10.30 p.m.

To put it another way, I have three main objections to the new Clause. First, the staff available to the Post Office is not unlimited. It would be impossible to take on at present both the extra work that the Clause would require and the additional work that Part I of the Bill requires. Secondly, the extra work would not be as fruitful as that to which Part I will give rise, for the reason I have mentioned. Postal combing is directed to people without licences. We do not know whether they have sets. Inquiries made under the dealer scheme, on the other hand, will be directed towards people whom we know to have sets.

I do not propose to pursue the idea of recruiting part-time staff for the special purpose of visiting people who have no licences and to ask them whether they have sets, except to say that this is not the kind of work that anybody can do. It requires some skill and some discretion if it is to be done without upsetting people. Anyhow, as the hon. Member for Cheadle (Dr. Winstanley) has said, the party opposite is always accusing us of increasing the number of civil servants.

My third objection to the Clause is its inflexibility. It does not simply permit me to increase the scale of postal combing; anyhow I do not need permission to do that. The new Clause would compel me to do it once a year regardless of circumstances and regardless of the effect on other essential Post Office services of this rather big extra demand on staff resources. Nevertheless, having pointed out these three objections I say that at some time in the future it may be possible and desirable to increase the scale of postal combing. I do not know and—with respect—neither does the hon. Gentleman.

More frequent postal combing of the people remaining without licences may become possible when the number of licensed households has been substantially reduced as a result of the Bill. It will then be a very much smaller problem to tackle. Also, my Department has well under way a project to transfer the licence records to computers, starting first with a pilot scheme, later to be extended to the whole country if the pilot scheme is successful.

When this has been done some staff will be released—staff who are at present occupied on routine clerical work. This will make more possible more selective postal combing of areas where few people

have licences. Those areas could be combed more often without increasing the frequency of combing in places where there are few people without licences. That would be the effect of the new Clause. Whether it would be desirable to make inquiries as often as once a year of people who turn out to have no sets is another matter. People who have no sets might be irritated by receiving these inquiries as often as once a year.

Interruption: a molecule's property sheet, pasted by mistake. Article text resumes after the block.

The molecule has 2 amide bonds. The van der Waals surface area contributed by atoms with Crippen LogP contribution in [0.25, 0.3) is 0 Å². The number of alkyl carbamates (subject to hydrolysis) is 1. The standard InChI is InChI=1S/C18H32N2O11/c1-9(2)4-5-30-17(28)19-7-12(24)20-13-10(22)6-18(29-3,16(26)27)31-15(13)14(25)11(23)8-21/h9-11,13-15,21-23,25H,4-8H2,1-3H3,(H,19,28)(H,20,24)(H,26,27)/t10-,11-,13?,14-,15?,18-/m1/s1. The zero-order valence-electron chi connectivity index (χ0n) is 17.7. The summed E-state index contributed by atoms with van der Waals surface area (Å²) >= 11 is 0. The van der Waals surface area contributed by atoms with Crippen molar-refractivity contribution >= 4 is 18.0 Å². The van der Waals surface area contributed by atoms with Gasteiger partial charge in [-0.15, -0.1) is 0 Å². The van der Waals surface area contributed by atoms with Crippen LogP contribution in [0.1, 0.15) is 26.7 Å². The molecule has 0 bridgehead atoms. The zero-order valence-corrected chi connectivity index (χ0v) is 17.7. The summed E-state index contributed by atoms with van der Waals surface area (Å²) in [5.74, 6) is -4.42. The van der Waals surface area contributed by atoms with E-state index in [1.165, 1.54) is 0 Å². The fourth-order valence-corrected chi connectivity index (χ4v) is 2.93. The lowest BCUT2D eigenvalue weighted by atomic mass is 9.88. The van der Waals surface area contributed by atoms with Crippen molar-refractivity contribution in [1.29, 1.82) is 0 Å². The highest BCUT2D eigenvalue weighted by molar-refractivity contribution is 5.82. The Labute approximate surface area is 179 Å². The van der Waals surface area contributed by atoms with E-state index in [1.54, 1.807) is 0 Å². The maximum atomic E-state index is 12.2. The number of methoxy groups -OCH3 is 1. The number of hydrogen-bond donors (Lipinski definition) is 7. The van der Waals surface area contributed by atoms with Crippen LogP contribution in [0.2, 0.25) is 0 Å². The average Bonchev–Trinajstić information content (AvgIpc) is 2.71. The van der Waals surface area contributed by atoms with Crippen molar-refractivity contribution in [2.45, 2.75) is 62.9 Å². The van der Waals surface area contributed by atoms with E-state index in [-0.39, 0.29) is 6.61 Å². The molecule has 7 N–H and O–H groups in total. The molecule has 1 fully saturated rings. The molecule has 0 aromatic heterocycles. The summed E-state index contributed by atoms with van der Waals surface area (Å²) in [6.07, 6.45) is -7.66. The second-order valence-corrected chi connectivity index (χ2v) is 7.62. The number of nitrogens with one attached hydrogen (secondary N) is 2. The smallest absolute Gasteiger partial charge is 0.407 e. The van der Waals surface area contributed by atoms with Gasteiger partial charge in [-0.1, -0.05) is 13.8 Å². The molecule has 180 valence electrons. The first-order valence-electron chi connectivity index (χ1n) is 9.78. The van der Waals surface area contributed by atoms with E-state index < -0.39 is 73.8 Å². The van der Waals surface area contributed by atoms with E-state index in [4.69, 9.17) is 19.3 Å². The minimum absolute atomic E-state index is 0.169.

For all these reasons I cannot advise the House to accept the new Clause, and I hope that in view of my explanation the hon. Member for Howden will not press it to a Division.

Question put, That the Clause be read a Second time: —

The House divided: Ayes 129, Noes 210.

Division No. 364.] AYES [10.34 p.m.
Alison, Michael (Barkston Ash) Gilmour, Ian (Norfolk, C.) Murton, Oscar
Astor, John Gilmour, Sir John (Fife, E.) Neave, Airey
Baker, W. H. K. Glover, Sir Douglas Nicholls, Sir Harmar
Barber, Rt. Hn. Anthony Glyn, Sir Richard Noble, Rt. Hn. Michael
Berry, Hn. Anthony Goodhart, Philip Nott, John
Biffen, John Gower, Raymond Orr, Capt. L. P. S.
Biggs-Davison, John Grant, Anthony Osborn, John (Hallam)
Black, Sir Cyril Grant-Ferris, R. Page, Graham (Crosby)
Blaker, Peter Gresham Cooke, R. Pearson, Sir Frank (Clitheroe)
Bossom, Sir Clive Gurden, Harold Percival, Ian
Boyd-Carpenter, Rt. Hn. John Hamilton, Michael (Salisbury) Pike, Miss Mervyn
Boyle, Rt. Hn. Sir Edward Harrison, Cot. Sir Harwood (Eye) Prior, J. M. L.
Brinton, Sir Tatton Harvie Anderson, Miss Pym, Francis
Brown, Sir Edward (Bath) Heald, Rt. Hn. Sir Lionel Ramsden, Rt. Hn. James
Bryan, Paul Heseltine, Michael Rees-Davies, W. R.
Buchanan-Smith, Alick (Angus, N & M) Hiley, Joseph Renton, Rt. Hn. Sir David
Buck, Antony (Colchester) Hill, J. E. B. Ridley, Hn. Nicholas
Bullus, Sir Eric Hirst, Geoffrey Royle, Anthony
Campbell, Gordon Hobson, Rt. Hn. Sir John Russell, Sir Ronald
Carlisle, Mark Hogg, Rt. Hn. Quintin Shaw, Michael (Sc'b'gh & Whitby)
Carr, Rt. Hn. Robert Holland, Philip Sinclair, Sir George
Chichester-Clark, R. Howell, David (Guildford) Stainton, Keith
Clegg, Walter Hunt, John Stodart, Anthony
Cooke, Robert Hutchison, Michael Clark Stoddart-Scott, Col. Sir M. (Ripon)
Cooper-Key, Sir Neill Iremonger, T. L. Taylor, Sir Charles (Eastbourne)
Costain, A. P. Jopling, Michael Taylor, Frank (Moss Side)
Crouch, David Kimball, Marcus Teeling, Sir William
Dance, James King, Evelyn (Dorset, S.) Tilney, John
Dean, Paul (Somerset, N.) Kitson, Timothy Turton, Rt. Hn. R. H.
Deedes, Rt. Hn. W. F. (Ashford) Knight, Mrs. Jill van Straubenzee, W. R.
Doughty, Charles Legge-Bourke, Sir Harry Vaughan-Morgan, Rt. Hn. Sir John